We live in turbulent, troubled times, where those we have depended upon and trusted implicitly to act in all our best interests stand accused of taking their eye off that ball in pursuit of their own interests and passions. Much of this criticism is directed at our politicians, but for charity trustees, too, there are risks in the current climate. And nowhere are they better seen than in the debacle of the Garden Bridge, planned as a leafy adornment over the River Thames in London, but now revealed as a disaster that cost £53.3m without resulting in anything to show for all that spending.
There are many who have been accused of bearing the blame, principally central and local government politicians for handing over £43m of public money without, it is said, having followed their own rules to ensure that it was well spent. But the organisation that ran the project, the Garden Bridge Trust, was a charity, registered in January 2014 with well-known names on its trustee board including the actress Joanna Lumley and the PR guru Roland Rudd, brother of cabinet minister Amber.
According to some reports, these trustees might face legal challenges over how they discharged their responsibilities. Such matters are beyond my competence, but what does concern me more broadly is the reputational damage this sorry tale will do to all charities. The accusation I hear most often when talking to people about being involved in a charity is that we don’t spend enough of what we receive on our "cause". "Not you, of course," they add, "but look at Kids Company." How that name haunts us. Now there is another to add to the list.
Let’s be clear. Some 80 per cent of the Garden Bridge Trust’s money was from the public purse, not charitable donors. Yet that distinction will be lost on those who will casually quote its failure as a means of questioning the propriety of other charities. What they will have noted is that architects, advisers and the administrative team were all paid what, at a casual glance, look like handsome amounts, but there is now precisely nothing to show for it. "Typical of charities," I can hear them saying already, "too much process, not enough delivery."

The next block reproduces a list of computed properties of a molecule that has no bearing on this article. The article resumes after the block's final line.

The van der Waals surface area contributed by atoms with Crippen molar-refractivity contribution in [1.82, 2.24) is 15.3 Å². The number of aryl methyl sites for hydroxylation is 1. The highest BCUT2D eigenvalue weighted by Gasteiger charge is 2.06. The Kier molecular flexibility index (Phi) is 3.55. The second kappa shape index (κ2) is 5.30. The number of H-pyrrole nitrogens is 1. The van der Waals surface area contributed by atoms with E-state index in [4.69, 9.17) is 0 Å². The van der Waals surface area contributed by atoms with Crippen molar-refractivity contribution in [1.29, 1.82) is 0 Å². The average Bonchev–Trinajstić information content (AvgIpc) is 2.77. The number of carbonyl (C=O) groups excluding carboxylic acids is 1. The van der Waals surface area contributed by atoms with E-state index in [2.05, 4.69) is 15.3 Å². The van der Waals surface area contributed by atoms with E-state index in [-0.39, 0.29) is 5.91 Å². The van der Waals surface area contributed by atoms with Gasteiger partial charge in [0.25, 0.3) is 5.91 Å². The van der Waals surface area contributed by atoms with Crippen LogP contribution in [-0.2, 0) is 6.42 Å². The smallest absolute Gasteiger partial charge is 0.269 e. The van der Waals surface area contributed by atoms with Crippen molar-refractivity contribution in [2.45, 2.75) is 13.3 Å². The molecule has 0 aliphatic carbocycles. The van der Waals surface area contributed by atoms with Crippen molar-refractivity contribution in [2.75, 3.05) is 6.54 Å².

There is, of course, a counter argument. I’ve made it a million times myself, explaining that if charities are going to spend large sums of donors’ money they must do so in a professional, planned and properly advised way. And that means that there have to be admin costs, including salaries, in order to ensure best value and contribute to a better project.
To which, in the case of the Garden Bridge Trust, would have to be appended, "and in rare cases what seemed like a good idea that just required detailed planning can be knocked off course by circumstances". In the commercial world, such "circumstances" are seen as the risks that are part and parcel of all transactions. Charities, though, are perceived as different – and it is that difference that is our strongest attraction in the public mind.
So another PR disaster for brand "charity". How could it have been avoided? Much of that will be picked over by the various politicians and parties involved in the weeks, months and probably years ahead. For the rest of us, though, as we daily approach donors and ask them to support our work, based on the trust that the word charity once carried with it, it will be a question of living with the damage done to our collective reputation.
It is not yet, as far as I can see, a crisis, but the erosion of public trust in those who print their Charity Commission registration numbers on their headed paper as a hallmark is something we should all be worried about. We live in stark and polarised times, where nuance, complexity and good intentions struggle to get an airing against a chorus of voices that insist, in spite of all the evidence to the contrary, that the world is black or white, right or wrong, honest or dishonest. All trustees should be on their guard. Too many more examples like the Garden Bridge Trust will make our work harder than ever to sustain in the long term.
Peter Stanford is a writer and broadcaster, and was a charity chair for more than 20 years